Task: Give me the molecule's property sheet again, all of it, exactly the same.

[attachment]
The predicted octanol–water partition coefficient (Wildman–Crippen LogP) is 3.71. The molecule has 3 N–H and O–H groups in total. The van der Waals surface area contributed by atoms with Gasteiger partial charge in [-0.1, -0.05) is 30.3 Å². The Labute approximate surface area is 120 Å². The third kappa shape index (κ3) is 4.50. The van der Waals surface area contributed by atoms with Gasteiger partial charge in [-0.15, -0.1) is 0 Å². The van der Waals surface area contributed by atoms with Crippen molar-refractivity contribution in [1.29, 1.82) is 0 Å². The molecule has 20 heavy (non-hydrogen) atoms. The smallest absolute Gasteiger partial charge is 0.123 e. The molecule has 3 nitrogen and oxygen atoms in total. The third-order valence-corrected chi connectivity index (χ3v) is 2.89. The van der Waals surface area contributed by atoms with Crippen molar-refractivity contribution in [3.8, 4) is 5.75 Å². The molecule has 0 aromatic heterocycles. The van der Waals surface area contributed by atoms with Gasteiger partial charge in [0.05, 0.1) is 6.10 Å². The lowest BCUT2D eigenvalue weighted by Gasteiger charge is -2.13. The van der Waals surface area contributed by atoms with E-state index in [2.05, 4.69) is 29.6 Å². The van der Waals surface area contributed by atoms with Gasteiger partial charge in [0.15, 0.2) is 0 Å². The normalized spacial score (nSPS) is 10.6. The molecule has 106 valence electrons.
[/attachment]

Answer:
The predicted octanol–water partition coefficient (Wildman–Crippen LogP) is 3.71. The molecule has 3 N–H and O–H groups in total. The van der Waals surface area contributed by atoms with Gasteiger partial charge in [-0.1, -0.05) is 30.3 Å². The Labute approximate surface area is 120 Å². The third kappa shape index (κ3) is 4.50. The van der Waals surface area contributed by atoms with Gasteiger partial charge in [-0.15, -0.1) is 0 Å². The van der Waals surface area contributed by atoms with Crippen molar-refractivity contribution in [1.29, 1.82) is 0 Å². The molecule has 20 heavy (non-hydrogen) atoms. The smallest absolute Gasteiger partial charge is 0.123 e. The molecule has 3 nitrogen and oxygen atoms in total. The third-order valence-corrected chi connectivity index (χ3v) is 2.89. The van der Waals surface area contributed by atoms with Crippen molar-refractivity contribution in [3.8, 4) is 5.75 Å². The molecule has 0 aromatic heterocycles. The van der Waals surface area contributed by atoms with Gasteiger partial charge in [0.05, 0.1) is 6.10 Å². The lowest BCUT2D eigenvalue weighted by Gasteiger charge is -2.13. The van der Waals surface area contributed by atoms with E-state index in [2.05, 4.69) is 29.6 Å². The van der Waals surface area contributed by atoms with Gasteiger partial charge in [0.15, 0.2) is 0 Å². The normalized spacial score (nSPS) is 10.6. The molecule has 106 valence electrons.